Ey munk glaðr, síz geirar
— gótts vinna þrek manni —
bitu þengils son ungan.
Þeygi dylk, nema þykki
— þar fló grár af sôrum
hræva nagr of holma —
hól undvala gœli.
Munk ey glaðr, síz geirar bǫðfíkinna bragna bitu ungan son þengils; gótts manni vinna þrek. Þeygi dylk, nema hól þykki gœli undvala; þar fló grár nagr hræva af sôrum of holma.
I will be forever glad now that spears of battle-keen men pierced the young son of the king [= Hálfdan]; it is good for a man to do a heroic deed. Not at all do I conceal the fact that it seems like vaunting to the comforter of wound-falcons [RAVENS/EAGLES > WARRIOR = Haraldr]; there the grey bird of corpses [EAGLE] flew from the wounded over the islands.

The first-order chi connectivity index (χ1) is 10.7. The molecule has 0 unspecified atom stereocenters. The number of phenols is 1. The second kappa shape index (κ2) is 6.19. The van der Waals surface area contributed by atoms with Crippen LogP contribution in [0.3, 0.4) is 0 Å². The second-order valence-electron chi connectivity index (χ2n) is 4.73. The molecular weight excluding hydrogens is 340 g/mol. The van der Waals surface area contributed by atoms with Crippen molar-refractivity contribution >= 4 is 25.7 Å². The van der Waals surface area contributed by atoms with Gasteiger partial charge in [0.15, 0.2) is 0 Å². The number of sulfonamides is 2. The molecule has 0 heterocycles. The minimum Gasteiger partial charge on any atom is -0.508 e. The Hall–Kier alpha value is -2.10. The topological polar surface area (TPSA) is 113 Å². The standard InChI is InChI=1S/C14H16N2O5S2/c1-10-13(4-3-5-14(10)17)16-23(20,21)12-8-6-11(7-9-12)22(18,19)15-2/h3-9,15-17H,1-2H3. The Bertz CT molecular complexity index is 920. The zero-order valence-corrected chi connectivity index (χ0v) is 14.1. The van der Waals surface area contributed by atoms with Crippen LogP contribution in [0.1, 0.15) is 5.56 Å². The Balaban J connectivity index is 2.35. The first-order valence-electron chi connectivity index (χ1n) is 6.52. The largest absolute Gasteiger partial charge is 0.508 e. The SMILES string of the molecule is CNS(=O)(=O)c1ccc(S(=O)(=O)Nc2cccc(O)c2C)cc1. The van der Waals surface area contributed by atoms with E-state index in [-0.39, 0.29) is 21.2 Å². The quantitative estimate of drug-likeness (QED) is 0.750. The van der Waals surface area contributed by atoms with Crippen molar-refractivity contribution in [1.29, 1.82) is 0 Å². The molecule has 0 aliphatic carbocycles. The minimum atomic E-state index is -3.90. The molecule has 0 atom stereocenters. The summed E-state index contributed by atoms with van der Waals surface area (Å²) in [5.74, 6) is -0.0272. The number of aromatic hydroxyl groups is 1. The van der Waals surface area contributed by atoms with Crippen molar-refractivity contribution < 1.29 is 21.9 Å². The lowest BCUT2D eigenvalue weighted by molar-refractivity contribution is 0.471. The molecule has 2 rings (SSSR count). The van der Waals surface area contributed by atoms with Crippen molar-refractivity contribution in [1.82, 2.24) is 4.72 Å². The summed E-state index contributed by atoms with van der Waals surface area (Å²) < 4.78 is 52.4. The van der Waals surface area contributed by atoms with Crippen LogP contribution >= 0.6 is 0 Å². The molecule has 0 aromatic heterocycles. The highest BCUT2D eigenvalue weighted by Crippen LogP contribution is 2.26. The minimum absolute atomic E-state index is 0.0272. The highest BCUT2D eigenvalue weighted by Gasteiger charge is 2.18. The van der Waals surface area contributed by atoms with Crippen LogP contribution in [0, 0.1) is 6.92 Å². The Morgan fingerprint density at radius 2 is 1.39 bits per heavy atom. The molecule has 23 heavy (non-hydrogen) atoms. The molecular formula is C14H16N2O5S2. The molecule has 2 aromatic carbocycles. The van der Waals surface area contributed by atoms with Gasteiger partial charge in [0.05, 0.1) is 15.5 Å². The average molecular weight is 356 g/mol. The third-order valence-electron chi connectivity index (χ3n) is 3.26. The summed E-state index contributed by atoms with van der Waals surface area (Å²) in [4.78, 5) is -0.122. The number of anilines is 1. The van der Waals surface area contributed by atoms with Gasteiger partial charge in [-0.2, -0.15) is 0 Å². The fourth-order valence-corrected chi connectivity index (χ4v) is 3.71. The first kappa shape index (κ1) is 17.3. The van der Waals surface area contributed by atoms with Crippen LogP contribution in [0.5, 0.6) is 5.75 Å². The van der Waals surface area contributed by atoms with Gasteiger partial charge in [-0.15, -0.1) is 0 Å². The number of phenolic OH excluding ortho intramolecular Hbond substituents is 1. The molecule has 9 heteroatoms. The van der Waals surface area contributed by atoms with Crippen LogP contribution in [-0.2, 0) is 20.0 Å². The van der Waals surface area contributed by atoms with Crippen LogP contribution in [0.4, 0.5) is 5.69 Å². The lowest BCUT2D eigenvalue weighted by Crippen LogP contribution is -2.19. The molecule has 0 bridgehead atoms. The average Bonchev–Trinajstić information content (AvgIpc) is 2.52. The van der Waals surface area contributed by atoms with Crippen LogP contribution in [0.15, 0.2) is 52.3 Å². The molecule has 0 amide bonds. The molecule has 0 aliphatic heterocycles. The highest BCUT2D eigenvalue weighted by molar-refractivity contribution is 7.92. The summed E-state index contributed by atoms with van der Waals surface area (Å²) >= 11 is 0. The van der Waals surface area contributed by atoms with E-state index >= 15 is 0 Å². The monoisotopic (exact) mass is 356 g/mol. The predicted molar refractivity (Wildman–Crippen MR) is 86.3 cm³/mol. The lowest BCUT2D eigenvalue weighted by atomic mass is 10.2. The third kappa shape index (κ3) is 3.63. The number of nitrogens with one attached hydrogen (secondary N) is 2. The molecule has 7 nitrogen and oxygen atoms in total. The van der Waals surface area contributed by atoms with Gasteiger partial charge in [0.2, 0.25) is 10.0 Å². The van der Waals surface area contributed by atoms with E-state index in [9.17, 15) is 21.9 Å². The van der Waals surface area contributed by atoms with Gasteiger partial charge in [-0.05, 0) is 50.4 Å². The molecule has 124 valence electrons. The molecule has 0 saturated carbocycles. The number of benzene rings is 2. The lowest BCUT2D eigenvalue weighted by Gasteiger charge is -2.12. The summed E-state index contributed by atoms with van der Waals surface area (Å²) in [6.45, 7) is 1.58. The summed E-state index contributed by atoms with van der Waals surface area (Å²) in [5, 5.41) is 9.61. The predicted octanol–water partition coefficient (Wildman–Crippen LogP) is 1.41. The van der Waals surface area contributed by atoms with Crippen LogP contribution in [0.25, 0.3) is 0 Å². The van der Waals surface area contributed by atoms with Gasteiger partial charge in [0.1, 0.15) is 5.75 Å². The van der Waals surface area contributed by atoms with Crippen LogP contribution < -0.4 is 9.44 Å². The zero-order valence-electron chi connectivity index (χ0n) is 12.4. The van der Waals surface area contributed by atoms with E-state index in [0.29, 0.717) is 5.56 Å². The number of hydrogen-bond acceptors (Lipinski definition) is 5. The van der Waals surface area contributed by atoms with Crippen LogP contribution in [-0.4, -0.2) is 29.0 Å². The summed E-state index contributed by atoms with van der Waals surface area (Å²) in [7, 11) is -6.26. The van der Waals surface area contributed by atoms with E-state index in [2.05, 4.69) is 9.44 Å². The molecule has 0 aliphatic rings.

gótts manni vinna þrek ‘it is good for a man to do a heroic deed’: This type of gnomic utterance, reminiscent of Beowulf, e.g. ll. 186-8, is not especially prevalent in skaldic poetry and may go to support the theory of a connection between these lausavísur and the eddic Hamðismál (e.g. Hamð 8/5-8; see Olsen 1936a).
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